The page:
WILPF has the honour of delivering this statement on behalf of 27 CSOs. We applaud the ambitious and complementary thematic priorities proposed by the Special Rapporteur in her first annual report to the Council and we congratulate her in her appointment. 

We welcome the Special Rapporteur’s attention to: 1) closing the implementation gap on violence against women under the aegis of the 2030 Agenda for Sustainable Development and; 2) the use of data as a tool for prevention through the establishment of “femicide watch”.

Femicide is the most heinous manifestation of patriarchy and violent masculinities. The creation of a femicide watch could, for example, further analyse the correlation between widespread possession of firearms and femicide rates. 

To end with this scourge, multi-sectorial policies and norms need to be adopted, including in the area of the regulation of the possession and use of firearms. 

To address the intersecting concerns of civic space, violence and systematic gender based discrimination against women, we encourage the Special Rapporteur to strengthen her engagement with mandate holders dedicated to promoting and protecting rights critical to civil society, including the special rapporteurs on human rights defenders, expression and association and assembly, as well as interlinking Goal 5 and Goal 16 of the 2030 Agenda. We encourage the Special Rapporteur to prioritize citizen-generated data.

We also commemorate the loss and celebrate the pioneering activism of Berta Cácares from Honduras, whose murder on 2nd March, 2016 is emblematic of the severe violations WHRDs face due to their identity and work.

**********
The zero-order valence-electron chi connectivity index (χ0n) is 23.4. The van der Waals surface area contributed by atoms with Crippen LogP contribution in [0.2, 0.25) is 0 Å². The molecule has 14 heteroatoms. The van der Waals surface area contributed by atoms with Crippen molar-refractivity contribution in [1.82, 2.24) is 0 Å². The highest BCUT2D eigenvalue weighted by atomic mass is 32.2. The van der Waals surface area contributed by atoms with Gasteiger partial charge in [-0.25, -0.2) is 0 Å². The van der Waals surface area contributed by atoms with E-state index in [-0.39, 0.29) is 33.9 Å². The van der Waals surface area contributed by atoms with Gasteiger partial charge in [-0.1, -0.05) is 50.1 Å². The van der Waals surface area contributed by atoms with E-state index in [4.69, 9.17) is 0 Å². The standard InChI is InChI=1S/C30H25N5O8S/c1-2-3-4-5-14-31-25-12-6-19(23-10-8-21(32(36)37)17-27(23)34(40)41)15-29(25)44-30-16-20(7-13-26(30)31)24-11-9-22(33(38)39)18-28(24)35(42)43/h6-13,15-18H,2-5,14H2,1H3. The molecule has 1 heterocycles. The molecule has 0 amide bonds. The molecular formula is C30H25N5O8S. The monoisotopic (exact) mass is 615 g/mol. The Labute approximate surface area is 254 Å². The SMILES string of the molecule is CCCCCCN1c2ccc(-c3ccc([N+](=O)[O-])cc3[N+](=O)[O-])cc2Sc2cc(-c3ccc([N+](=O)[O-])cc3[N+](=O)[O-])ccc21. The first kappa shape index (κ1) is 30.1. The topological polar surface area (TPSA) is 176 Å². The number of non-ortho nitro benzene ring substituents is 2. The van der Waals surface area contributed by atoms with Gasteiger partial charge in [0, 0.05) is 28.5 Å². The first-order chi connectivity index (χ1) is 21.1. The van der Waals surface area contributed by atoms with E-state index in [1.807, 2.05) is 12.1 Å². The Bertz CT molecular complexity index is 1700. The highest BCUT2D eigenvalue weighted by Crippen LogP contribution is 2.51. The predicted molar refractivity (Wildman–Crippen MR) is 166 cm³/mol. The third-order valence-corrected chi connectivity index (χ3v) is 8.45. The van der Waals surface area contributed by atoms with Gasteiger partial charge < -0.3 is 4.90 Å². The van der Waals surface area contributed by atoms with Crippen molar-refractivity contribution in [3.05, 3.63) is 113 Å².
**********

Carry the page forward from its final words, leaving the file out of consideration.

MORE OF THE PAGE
Finally, Mr President, we remain firmly committed to supporting the implementation of the crucial initiatives set forth by the Special Rapporteur and urge all Member States to pledge their explicit support to her mandate with resources, country visit facilitation, by responding timely to all communications and putting into action her recommendation on the creation of a Femicide Watch. We further encourage the Special Rapporteur to look deeper into how violence against women may be prevented by increasing the control of weapons.

Supported by:

1. ActionAid
2. All Girls Foundation for Development (Yemen)
3. Alliance ot End Early Child and Forced Marriages (Pakistan)
4. Association of Development Agencies (Jamaica)
5. AWAZ Center for Development Services (Pakistan)
6. Alliance of Women in Development (AWID)
7. Blue Veins (Pakistan)
8. Center for Egyptian Women’s Legal Assistance (Egypt)
9. CIVICUS: World Alliance for Citizen Participation
10. Consorcio para el Diálogo Parlamentario y la Equidad Oaxaca A.C (Mexico)
11. FATA Comssion for Human Rights (Pakistan)
12. FATA NGOs Consortium (Pakistan)
13. Forum Mulher (Mozambique)
14. HURISA (South Africa)
15. International Civil Society Network
16. International Service for Human Rights
17. International Solidarity Committee, MINBYUN-Lawyers for a Democratic Society
18. Mawjoudin (Tunisia)
19. MEN UNiTE, Pakistan
20. National Action Coordination Group (NACG KP/FATA)
21. Pakhtunkhwa Civil Society Network (PCSN)
22. People's Solidarity for Participatory Democracy
23. Strategic Advocacy for Human Rights
24. Sisters’ Arab Forum for Human Rights (SAF), Yemen
25. TransAction Alliance
27. Women Action Forum



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